How do you achieve the desired water activity of ≤0.65 post-harvest if, and when, your state mandates this test? This is not easy; it will require dedication and determination on your part and compliance from all of your team members. This will be a standard operating procedure (SOP) to ensure you are taking all necessary steps to achieve the desired water activity prior to packaging. Ideally, all of your post-harvest processes must be performed in a controlled environment where the relative humidity (RH) is maintained between 55–65%. To achieve the desired water activity in the cannabis of ï¥ 0.65, you will need to have a stable humidity across your entire set of post-harvest processes in this range of 55–65% RH. This stable relative humidity is called equilibrium relative humidity (ERH). If the relative humidity is not stable and controlled, you will not be assured of the desired water activity when the cannabis is packaged. To accomplish the ERH, you will need to monitor and control the potential effects on relative humidity from the weather, temperature, and people entering and exiting your processing rooms-to name just a few factors. With excellent practices, codified in your SOP, you will be assured that you have done all that can be done to achieve the water activity necessary to pass the state-mandated tests and prevent microbial growth in the packaged products.
Once packaged, the microenvironment in the package can be controlled by including relative humidity control packets, such as Boveda and Integra brands. Both products are designed to maintain relative humidity inside the package at 62%. This will be the ERH in the packaging that translates into the desired water activity measure that will prevent further microbial growth. The packets contain proprietary materials that can both absorb and release water into the packaging based on the relative humidity. The relative humidity will be affected by the temperature, so these packets are protective against some of the negative impact of temperature fluctuations along the supply chain. The packets are encased in a breathable membrane that permits them to release and absorb pure water with no contaminants. The result is a microbiologically stable cannabis product with longer shelf life and a total yeast and mold count that will pass the state-mandated test.
We spoke with the Executive Vice-President and a scientist at Radsource Technologies, Inc., George Terry and Justin Czerniawski, PhD, as well as the Engineering Manager of Willow Industries, Adrian Alvarez, to learn about their microbial remediation technologies and gain their perspectives on post-harvest microbial decontamination. Their insights are invaluable as we work to solve this threat that can be costly and lower your profit margin.
How big is the need for post-harvest decontamination technology?
George Terry and Justin Czerniawski: Huge! Many cannabis regulators require cannabis samples pass total yeast and mold testing before they can be sold in dispensaries. The standards many states use to determine pass or fail criteria for microbial testing, is in the range of less than 10,000 CFU/g on cannabis plant material and 1000 CFU/g on extracts. Although there are many methods to try to reduce the amount of pathogens during the grow (such as approved bacteria sprays, UV light, ozone sprays), mold is a spore, and a living organism that thrives on the moisture in grow operations and proliferates. Post-harvest is the last chance to treat the product prior to it being packaged for consumption. If the packaging process is aseptic, then decontamination at that point is the best option to keep the material clean to the consumer. There are a few articles related to this (6–8).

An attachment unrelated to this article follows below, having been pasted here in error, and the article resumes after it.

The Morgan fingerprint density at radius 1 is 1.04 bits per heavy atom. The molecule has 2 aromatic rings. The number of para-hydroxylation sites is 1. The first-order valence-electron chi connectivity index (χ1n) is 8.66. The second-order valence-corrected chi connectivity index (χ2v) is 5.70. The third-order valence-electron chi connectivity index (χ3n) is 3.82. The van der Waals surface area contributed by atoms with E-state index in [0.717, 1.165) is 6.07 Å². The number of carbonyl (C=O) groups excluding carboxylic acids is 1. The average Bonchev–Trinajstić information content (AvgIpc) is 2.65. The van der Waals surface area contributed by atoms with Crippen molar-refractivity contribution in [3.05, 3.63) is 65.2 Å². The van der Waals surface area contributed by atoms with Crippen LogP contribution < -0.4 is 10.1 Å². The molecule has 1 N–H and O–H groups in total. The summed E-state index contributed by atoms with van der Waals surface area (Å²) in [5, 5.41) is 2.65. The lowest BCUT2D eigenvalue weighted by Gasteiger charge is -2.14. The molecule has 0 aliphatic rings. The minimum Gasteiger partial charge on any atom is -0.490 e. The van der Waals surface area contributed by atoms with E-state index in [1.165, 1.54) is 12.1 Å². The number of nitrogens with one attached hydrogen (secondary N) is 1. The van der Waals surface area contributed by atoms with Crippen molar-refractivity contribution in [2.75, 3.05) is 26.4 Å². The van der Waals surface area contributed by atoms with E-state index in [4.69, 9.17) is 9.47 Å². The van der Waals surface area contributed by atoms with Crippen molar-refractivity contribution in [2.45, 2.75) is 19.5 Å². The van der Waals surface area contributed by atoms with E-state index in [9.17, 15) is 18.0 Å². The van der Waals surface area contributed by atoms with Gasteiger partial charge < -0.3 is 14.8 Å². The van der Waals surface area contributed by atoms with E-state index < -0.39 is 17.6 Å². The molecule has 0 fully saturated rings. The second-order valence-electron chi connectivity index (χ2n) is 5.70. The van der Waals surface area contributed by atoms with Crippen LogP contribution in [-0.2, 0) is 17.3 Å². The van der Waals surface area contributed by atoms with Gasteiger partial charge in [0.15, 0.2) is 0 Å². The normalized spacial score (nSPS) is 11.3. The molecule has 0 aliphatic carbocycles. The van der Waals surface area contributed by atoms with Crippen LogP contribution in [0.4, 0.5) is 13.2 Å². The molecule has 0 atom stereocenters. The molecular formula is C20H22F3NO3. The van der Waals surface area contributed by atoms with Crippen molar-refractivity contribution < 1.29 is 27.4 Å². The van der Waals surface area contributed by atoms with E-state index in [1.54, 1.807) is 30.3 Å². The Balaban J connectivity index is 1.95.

Adrian Alvarez: There is an ever-growing need for post-harvest remediation and decontamination technology in the cannabis industry today. A few years ago, there were less stringent regulations surrounding cannabis contamination, so the market wasn’t really there. But as regulators learned more, new testing laws were created, and the $3B cannabis contamination problem was born. In terms of the numbers, industry estimates state that 10–20% of commercially grown cannabis fails microbial testing, which means there’s a significant need for a decontamination step in post-harvest production.
There are a lot of factors that influence a cultivator’s decision to implement decontamination technology, but in the commercial grows, where a test failure could mean 100+lbs of cannabis is pulled from the supply chain, the need is clear. The only reliable alternative to decontamination technology is turning contaminated flower into concentrates, but these products sell at a lower margin, so businesses usually prefer to have a nonextraction-based decontamination solution on hand.
How effective is your decontamination approach?
Terry and Czerniawski: While no system can make the legal claim that the product is sterile, we believe our method is the most effective means of reducing the microbial bioburden available. We have used X-rays to decontaminate medical devices and even blood supply for immune compromised patients. Using Aspergillus niger as a test strain, one of our clients has shown the eradication of spores from the material to zero.